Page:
Putting Amtrak’s Subsidy into Perspective.
Some of the best writing — and certainly some of the most difficult – can be found in 30-second radio and TV spots, especially those advocating positions on public policy issues. Explaining complicated ideas in a handful of words? Take it from me, it’s hard.
And it’s one of the challenges faced by those of us involved in the advocacy work of the National Association of Railroad Passengers (NARP). On a daily basis, we’re communicating with people who don’t know very much about train travel, let alone the larger transportation issues. We have to present our case in just a few words and with impact so they “get it” right away.
That’s especially true when we’re dealing with the subsidy issue. People keep hearing from the anti-government ideologues that Amtrak is a black hole … a money pit into which the federal government is pouring mega-billions of dollars.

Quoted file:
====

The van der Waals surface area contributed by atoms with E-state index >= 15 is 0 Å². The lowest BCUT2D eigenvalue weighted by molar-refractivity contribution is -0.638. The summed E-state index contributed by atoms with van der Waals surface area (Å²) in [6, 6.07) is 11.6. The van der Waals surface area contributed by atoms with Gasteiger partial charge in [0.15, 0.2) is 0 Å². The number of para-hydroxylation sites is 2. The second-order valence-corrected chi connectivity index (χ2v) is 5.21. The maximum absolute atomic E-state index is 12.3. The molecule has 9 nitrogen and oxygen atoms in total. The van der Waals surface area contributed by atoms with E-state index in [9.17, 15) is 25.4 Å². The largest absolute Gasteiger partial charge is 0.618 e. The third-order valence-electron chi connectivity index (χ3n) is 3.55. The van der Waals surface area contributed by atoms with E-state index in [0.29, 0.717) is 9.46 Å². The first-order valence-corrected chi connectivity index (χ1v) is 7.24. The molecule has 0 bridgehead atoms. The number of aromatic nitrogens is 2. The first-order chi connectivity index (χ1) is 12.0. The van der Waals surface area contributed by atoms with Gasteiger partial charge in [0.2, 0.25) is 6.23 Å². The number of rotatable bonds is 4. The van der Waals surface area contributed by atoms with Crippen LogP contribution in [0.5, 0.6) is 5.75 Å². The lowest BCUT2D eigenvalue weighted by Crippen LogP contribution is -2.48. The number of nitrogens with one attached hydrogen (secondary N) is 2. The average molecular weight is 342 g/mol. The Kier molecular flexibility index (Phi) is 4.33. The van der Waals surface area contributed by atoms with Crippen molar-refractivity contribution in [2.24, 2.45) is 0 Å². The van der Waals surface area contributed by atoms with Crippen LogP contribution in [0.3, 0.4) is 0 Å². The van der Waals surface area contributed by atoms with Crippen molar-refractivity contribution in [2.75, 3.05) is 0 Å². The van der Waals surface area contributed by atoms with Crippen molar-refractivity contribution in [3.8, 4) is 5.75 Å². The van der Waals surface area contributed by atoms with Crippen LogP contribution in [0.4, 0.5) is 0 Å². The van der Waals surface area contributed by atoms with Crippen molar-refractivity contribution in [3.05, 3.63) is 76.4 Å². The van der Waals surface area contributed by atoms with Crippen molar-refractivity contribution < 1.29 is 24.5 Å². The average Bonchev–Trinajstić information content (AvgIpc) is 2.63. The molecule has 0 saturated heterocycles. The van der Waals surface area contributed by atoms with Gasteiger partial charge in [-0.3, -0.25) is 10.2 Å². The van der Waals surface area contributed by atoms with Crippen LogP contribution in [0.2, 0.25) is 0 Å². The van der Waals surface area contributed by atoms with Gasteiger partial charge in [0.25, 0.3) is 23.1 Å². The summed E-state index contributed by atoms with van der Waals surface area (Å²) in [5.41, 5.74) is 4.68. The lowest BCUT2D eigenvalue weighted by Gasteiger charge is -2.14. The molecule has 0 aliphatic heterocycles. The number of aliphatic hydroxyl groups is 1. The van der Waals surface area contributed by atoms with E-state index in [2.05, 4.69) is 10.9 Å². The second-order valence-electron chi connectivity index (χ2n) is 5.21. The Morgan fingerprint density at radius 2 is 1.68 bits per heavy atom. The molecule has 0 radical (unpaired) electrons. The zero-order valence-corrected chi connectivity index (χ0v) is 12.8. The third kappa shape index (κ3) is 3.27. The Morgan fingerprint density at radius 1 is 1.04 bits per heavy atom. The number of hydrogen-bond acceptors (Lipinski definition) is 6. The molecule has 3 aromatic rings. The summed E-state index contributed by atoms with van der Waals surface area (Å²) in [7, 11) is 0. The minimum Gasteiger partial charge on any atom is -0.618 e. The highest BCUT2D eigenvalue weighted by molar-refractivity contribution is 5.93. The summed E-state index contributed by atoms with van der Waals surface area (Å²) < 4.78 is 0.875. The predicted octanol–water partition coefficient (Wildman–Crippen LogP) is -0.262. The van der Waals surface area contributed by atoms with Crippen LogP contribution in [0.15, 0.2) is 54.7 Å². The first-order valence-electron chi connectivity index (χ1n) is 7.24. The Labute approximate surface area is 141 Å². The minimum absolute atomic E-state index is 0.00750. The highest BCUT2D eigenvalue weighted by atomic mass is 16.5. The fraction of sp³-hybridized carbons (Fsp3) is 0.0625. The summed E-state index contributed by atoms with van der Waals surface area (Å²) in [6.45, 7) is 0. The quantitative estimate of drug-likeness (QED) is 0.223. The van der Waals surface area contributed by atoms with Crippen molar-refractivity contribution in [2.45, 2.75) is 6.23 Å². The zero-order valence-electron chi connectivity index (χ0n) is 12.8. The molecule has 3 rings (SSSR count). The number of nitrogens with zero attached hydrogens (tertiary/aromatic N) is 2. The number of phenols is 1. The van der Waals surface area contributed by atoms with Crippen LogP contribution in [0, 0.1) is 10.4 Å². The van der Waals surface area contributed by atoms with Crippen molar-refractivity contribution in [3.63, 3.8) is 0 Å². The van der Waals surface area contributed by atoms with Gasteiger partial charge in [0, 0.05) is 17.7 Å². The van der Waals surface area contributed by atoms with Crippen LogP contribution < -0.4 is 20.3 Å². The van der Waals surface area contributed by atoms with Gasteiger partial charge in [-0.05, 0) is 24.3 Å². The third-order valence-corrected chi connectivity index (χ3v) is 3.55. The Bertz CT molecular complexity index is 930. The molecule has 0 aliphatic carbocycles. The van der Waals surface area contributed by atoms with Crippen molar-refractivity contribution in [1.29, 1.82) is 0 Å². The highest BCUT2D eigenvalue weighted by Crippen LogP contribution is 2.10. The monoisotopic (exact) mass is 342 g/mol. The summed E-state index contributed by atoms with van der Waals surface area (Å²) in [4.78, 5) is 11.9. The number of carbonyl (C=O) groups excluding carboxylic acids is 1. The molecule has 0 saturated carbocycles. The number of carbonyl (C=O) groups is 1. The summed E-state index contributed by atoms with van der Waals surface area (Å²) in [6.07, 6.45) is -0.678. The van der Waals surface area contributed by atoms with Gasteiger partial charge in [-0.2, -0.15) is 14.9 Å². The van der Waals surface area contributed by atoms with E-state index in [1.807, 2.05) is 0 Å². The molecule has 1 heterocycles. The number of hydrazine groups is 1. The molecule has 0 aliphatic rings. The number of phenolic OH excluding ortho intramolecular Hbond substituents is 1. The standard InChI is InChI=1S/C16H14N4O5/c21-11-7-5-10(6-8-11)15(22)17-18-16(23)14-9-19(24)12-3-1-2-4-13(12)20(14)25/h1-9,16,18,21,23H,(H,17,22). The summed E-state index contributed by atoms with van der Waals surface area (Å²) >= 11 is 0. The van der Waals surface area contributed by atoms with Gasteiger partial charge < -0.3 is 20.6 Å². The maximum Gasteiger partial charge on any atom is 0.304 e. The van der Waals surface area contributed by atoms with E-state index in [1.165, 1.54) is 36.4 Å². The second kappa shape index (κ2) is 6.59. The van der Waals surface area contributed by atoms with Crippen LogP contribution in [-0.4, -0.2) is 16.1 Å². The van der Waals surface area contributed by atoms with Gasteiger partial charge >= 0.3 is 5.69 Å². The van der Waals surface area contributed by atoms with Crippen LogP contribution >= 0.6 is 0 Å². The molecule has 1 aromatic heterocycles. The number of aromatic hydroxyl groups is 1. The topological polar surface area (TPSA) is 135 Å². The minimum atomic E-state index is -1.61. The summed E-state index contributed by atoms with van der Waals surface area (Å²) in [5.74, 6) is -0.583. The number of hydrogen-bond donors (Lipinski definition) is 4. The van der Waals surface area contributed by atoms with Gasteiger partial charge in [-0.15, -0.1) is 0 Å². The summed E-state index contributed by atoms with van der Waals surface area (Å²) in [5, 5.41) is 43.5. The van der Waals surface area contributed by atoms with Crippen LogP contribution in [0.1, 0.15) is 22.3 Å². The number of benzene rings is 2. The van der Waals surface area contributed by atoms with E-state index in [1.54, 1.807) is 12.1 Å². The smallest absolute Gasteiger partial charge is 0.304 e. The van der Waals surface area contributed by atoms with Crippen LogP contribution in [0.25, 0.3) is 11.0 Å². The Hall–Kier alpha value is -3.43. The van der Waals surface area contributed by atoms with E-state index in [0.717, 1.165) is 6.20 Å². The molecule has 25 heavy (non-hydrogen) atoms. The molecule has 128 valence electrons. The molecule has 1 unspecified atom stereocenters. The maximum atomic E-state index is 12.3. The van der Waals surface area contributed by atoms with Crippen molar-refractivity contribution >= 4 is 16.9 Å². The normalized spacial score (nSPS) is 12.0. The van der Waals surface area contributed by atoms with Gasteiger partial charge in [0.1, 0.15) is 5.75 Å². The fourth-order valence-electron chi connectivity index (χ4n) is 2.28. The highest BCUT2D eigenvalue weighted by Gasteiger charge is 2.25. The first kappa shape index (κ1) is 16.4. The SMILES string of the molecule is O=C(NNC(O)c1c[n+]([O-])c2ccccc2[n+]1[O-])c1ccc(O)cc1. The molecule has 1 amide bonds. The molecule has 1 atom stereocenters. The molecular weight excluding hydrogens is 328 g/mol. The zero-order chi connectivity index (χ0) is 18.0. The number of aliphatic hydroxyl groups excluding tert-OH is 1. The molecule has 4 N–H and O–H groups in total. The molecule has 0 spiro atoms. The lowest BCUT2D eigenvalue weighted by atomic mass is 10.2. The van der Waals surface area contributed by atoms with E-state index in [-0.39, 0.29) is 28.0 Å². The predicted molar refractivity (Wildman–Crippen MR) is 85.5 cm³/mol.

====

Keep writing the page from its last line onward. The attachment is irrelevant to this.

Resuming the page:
Of course, all public transportation is subsidized in one way or another and, yes, Amtrak does get an annual subsidy of about $1.5 billion. But these days, that’s almost chump change – certainly not the huge amount that Amtrak’s detractors would have us believe. So the challenge is to find the most effective way to deal with the issue and to put it into perspective for the general public.
Well, first, people ought to know that Amtrak’s $1.5 billion subsidy is actually a tiny four hundredths of one percent(.0004%) of the federal budget.
Next, we need to tell them that every year the U.S. government gives a total of $38 billion in foreign aid to other countries around the world.
And here’s what folks can really get their heads around:
Every year, the U.S. Congress gives 25 times more money to foreign countries than it gives to Amtrak in support of America’s passenger rail system.
And if that ain’t enough to piss off a preacher, it damn well ought to be!